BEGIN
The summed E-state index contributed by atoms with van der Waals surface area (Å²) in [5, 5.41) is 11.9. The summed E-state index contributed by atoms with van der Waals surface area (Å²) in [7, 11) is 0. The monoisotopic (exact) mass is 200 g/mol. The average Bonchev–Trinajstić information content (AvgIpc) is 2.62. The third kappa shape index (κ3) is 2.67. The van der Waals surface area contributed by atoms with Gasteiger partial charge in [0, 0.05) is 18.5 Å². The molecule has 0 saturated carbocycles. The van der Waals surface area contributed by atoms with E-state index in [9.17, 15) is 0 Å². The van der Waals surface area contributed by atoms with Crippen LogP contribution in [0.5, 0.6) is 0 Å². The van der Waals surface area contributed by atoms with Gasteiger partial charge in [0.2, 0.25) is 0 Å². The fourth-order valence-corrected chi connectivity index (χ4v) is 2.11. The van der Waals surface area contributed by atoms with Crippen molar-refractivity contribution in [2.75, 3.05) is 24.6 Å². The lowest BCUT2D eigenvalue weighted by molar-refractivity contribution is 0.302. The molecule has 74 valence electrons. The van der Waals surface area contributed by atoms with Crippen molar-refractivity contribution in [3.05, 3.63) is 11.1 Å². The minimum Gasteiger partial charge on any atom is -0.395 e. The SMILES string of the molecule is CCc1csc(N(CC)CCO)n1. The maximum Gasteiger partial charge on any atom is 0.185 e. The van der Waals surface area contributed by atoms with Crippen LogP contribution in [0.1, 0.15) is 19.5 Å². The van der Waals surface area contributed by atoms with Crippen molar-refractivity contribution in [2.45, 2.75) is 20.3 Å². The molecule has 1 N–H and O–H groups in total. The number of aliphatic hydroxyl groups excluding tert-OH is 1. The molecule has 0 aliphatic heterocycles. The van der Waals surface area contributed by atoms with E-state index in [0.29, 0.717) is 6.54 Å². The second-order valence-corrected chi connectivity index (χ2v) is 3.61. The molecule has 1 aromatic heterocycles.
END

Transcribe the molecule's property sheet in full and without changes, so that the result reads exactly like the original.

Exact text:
The summed E-state index contributed by atoms with van der Waals surface area (Å²) in [5, 5.41) is 11.9. The summed E-state index contributed by atoms with van der Waals surface area (Å²) in [7, 11) is 0. The monoisotopic (exact) mass is 200 g/mol. The average Bonchev–Trinajstić information content (AvgIpc) is 2.62. The third kappa shape index (κ3) is 2.67. The van der Waals surface area contributed by atoms with Gasteiger partial charge in [0, 0.05) is 18.5 Å². The molecule has 0 saturated carbocycles. The van der Waals surface area contributed by atoms with E-state index in [9.17, 15) is 0 Å². The van der Waals surface area contributed by atoms with Crippen LogP contribution in [0.5, 0.6) is 0 Å². The van der Waals surface area contributed by atoms with Gasteiger partial charge in [0.2, 0.25) is 0 Å². The fourth-order valence-corrected chi connectivity index (χ4v) is 2.11. The van der Waals surface area contributed by atoms with Crippen molar-refractivity contribution in [2.75, 3.05) is 24.6 Å². The lowest BCUT2D eigenvalue weighted by molar-refractivity contribution is 0.302. The molecule has 74 valence electrons. The van der Waals surface area contributed by atoms with Crippen molar-refractivity contribution in [3.05, 3.63) is 11.1 Å². The minimum Gasteiger partial charge on any atom is -0.395 e. The SMILES string of the molecule is CCc1csc(N(CC)CCO)n1. The maximum Gasteiger partial charge on any atom is 0.185 e. The van der Waals surface area contributed by atoms with Crippen LogP contribution in [0.1, 0.15) is 19.5 Å². The van der Waals surface area contributed by atoms with Crippen molar-refractivity contribution in [2.45, 2.75) is 20.3 Å². The molecule has 1 N–H and O–H groups in total. The number of aliphatic hydroxyl groups excluding tert-OH is 1. The molecule has 0 aliphatic heterocycles. The van der Waals surface area contributed by atoms with E-state index in [0.29, 0.717) is 6.54 Å². The second-order valence-corrected chi connectivity index (χ2v) is 3.61. The molecule has 1 aromatic heterocycles.